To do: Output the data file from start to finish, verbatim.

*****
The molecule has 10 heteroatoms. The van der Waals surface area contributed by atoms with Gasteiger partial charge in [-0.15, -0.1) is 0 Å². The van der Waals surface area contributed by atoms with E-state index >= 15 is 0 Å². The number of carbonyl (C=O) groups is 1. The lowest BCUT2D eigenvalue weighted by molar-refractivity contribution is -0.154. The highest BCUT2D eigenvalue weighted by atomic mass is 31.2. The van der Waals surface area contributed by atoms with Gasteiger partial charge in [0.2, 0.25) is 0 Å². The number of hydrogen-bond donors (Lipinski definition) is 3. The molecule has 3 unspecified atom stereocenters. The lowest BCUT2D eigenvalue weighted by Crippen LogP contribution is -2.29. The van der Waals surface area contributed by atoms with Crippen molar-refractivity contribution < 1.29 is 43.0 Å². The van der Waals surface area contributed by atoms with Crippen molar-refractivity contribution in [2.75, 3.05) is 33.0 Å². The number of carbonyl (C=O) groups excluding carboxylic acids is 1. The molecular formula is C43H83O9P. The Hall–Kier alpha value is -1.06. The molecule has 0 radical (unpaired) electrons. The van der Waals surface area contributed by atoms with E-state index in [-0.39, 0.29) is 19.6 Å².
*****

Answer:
The molecule has 10 heteroatoms. The van der Waals surface area contributed by atoms with Gasteiger partial charge in [-0.15, -0.1) is 0 Å². The van der Waals surface area contributed by atoms with E-state index >= 15 is 0 Å². The number of carbonyl (C=O) groups is 1. The lowest BCUT2D eigenvalue weighted by molar-refractivity contribution is -0.154. The highest BCUT2D eigenvalue weighted by atomic mass is 31.2. The van der Waals surface area contributed by atoms with Gasteiger partial charge in [0.2, 0.25) is 0 Å². The number of hydrogen-bond donors (Lipinski definition) is 3. The molecule has 3 unspecified atom stereocenters. The lowest BCUT2D eigenvalue weighted by Crippen LogP contribution is -2.29. The van der Waals surface area contributed by atoms with Crippen molar-refractivity contribution < 1.29 is 43.0 Å². The van der Waals surface area contributed by atoms with Crippen molar-refractivity contribution in [2.75, 3.05) is 33.0 Å². The number of carbonyl (C=O) groups excluding carboxylic acids is 1. The molecular formula is C43H83O9P. The Hall–Kier alpha value is -1.06. The molecule has 0 radical (unpaired) electrons. The van der Waals surface area contributed by atoms with E-state index in [-0.39, 0.29) is 19.6 Å².